If you decide to accept the primary use change, you could either notify the tenant of your acceptance or do nothing. If the tenant doesn’t hear from you within 30 days after you get its use change notice, it’s free to proceed with the use change.
Step #4: Tenant can nullify change and stop termination. The tenant will demand the right to nullify the proposed use change to avoid losing its lease. Therefore, give it no more than 30 days after it gets your termination notice to withdraw the intended use change [Clause, par. c]. If it nullifies the proposed change within that time, the lease won’t terminate. Otherwise, the lease will terminate.
Practical Pointer: The termination right should also apply to a change in use by the original tenant’s subtenant or assignee. This will protect you if its subtenant is using the space for the primary use now but wants to change its use in the future.
Compromise with Anchor Tenants
While some large tenants or those with a bit of leverage will agree to this set up, big box or anchor tenants probably won’t agree to specifying a primary use in their use clause and giving you a termination right if their use changes. Those tenants will want to use their space for any lawful retail purpose. They’ll argue that they need the right to change their use (without your consent) as the merchandise they’re selling evolves over time, or else their business will suffer. This is particularly true of stores that sell tech items because tech products will probably improve during its lease term.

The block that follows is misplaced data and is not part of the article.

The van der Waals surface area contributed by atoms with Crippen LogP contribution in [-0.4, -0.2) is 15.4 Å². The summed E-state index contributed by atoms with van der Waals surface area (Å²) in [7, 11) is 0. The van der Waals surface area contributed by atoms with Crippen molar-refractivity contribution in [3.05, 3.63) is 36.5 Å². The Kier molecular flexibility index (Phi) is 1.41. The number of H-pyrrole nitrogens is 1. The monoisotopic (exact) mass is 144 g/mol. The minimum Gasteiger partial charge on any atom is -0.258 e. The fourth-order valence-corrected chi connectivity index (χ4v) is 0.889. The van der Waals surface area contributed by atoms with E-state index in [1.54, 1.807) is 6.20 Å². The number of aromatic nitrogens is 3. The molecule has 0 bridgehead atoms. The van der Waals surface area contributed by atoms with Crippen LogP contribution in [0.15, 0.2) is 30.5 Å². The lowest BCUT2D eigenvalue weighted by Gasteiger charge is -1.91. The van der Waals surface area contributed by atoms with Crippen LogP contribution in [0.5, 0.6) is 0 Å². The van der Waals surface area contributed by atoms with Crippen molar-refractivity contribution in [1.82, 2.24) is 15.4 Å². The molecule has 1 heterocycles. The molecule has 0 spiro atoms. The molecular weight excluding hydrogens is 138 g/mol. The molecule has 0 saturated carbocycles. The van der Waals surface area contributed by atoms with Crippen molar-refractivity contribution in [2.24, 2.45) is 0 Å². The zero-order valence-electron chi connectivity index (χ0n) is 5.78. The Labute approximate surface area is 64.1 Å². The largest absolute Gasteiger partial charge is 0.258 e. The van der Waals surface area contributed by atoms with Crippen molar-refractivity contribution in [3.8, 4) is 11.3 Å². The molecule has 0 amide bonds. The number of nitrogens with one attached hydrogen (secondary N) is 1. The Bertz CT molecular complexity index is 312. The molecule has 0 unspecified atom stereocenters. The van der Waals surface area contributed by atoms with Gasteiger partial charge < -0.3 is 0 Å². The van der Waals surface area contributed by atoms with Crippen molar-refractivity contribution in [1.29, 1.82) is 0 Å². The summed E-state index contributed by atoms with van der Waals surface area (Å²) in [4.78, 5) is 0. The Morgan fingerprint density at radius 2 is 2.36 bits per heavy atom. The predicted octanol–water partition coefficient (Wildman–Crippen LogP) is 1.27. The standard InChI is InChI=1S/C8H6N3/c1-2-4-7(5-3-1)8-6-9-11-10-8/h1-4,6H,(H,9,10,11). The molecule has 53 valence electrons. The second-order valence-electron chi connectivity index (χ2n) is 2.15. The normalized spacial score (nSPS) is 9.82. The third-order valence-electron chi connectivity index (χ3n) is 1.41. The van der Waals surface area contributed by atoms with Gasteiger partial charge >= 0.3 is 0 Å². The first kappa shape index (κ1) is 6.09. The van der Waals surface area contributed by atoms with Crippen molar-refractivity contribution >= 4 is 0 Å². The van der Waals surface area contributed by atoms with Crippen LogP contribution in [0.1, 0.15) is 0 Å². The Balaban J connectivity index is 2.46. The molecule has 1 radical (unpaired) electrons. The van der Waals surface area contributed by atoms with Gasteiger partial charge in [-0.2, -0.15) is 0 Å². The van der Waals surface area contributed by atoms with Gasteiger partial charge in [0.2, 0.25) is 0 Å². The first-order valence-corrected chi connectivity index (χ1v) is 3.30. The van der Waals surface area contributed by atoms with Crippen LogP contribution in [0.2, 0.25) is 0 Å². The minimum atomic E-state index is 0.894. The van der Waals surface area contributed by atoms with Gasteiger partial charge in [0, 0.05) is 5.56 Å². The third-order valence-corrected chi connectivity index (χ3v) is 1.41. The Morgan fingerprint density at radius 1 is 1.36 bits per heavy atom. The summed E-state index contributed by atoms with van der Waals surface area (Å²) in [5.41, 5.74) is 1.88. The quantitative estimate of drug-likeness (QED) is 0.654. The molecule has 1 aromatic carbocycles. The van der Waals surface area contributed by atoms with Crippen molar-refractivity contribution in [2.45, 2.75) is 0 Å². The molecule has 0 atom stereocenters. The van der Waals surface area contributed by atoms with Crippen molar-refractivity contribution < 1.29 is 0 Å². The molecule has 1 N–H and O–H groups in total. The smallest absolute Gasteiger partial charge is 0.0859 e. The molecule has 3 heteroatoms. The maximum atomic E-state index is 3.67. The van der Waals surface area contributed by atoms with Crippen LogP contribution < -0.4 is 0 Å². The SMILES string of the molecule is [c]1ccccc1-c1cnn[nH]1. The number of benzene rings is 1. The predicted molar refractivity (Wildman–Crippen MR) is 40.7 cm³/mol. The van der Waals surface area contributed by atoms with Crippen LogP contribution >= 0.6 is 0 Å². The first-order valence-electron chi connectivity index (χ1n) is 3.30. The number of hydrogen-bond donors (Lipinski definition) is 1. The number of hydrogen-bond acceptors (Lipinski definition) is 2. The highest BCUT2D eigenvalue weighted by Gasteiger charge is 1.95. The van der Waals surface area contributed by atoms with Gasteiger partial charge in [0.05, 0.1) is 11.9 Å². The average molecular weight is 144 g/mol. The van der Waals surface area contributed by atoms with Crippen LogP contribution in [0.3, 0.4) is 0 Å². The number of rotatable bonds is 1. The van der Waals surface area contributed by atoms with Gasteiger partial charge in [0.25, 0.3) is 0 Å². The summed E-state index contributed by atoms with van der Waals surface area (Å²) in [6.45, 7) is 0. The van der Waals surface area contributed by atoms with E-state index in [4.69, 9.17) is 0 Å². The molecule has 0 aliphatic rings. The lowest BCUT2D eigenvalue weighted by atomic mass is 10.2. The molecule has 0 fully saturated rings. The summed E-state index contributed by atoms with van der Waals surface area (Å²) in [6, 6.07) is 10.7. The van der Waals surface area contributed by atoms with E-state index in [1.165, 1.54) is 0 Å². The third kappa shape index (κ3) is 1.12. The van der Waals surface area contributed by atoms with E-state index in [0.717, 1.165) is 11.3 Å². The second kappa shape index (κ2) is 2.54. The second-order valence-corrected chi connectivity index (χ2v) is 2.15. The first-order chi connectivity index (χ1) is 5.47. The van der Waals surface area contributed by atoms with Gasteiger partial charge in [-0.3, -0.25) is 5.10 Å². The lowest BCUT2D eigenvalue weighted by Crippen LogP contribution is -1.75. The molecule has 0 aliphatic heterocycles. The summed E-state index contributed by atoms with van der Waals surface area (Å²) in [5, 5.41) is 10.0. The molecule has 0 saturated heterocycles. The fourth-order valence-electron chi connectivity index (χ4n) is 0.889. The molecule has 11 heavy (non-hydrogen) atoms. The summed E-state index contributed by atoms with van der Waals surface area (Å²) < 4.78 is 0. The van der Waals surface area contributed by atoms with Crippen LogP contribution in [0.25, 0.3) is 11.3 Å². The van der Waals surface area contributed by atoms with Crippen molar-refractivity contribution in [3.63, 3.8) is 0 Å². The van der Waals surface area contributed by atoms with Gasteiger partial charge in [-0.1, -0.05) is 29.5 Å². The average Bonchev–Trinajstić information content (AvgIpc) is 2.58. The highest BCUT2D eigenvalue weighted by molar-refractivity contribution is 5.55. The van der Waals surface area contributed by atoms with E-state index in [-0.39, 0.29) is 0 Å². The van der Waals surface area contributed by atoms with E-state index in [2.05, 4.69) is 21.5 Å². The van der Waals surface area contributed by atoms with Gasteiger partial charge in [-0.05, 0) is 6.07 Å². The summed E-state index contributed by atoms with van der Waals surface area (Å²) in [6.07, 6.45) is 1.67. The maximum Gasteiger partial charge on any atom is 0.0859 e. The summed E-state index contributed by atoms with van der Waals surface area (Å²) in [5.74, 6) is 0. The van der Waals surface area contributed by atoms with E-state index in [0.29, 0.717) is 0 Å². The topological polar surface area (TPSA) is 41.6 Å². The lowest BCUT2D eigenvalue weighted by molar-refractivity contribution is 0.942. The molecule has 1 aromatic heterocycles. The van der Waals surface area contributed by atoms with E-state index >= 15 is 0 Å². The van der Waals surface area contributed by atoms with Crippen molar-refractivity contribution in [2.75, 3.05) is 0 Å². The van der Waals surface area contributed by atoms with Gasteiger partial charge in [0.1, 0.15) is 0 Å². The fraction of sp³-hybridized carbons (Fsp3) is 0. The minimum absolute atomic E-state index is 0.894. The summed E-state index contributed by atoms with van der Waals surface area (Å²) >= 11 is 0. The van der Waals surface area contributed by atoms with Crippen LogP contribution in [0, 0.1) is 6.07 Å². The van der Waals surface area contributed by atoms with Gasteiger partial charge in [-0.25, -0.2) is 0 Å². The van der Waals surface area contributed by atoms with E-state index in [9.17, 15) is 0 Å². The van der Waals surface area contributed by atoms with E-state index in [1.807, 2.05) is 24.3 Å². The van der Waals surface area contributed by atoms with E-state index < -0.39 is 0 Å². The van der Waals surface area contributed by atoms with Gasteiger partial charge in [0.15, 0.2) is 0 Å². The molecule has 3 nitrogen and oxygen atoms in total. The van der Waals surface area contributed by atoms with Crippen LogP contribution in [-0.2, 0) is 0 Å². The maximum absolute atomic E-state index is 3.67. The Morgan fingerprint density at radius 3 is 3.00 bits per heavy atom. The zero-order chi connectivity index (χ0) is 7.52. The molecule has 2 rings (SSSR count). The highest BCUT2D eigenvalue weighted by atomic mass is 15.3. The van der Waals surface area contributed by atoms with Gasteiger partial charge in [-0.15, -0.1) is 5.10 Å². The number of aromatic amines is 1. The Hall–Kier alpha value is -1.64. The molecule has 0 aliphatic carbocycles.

When you’re dealing with these powerful tenants, you’ll probably have to forgo demanding a primary use in the use clause, as well as the right to terminate the lease, unless the use change will violate another existing tenant’s exclusive. But don’t expect these tenants to agree to other typical requirements if they have to move. Just one example is the pattern of anchor tenants requiring, as a condition of giving you the right to terminate their lease if their proposed use change will violate an exclusive, you to pay their unamortized portion of the tenant improvements that they installed at their cost in their space.
Another point of compromise will be the conditions under which the anchor tenant must observe exclusives. For example, you will most likely want the big tenant to observe exclusives granted to other tenants after the date of the big tenant’s lease. But don’t expect the big tenant to agree to that. Instead, it may agree only to honor exclusives and other restrictions already in place on the date of its lease.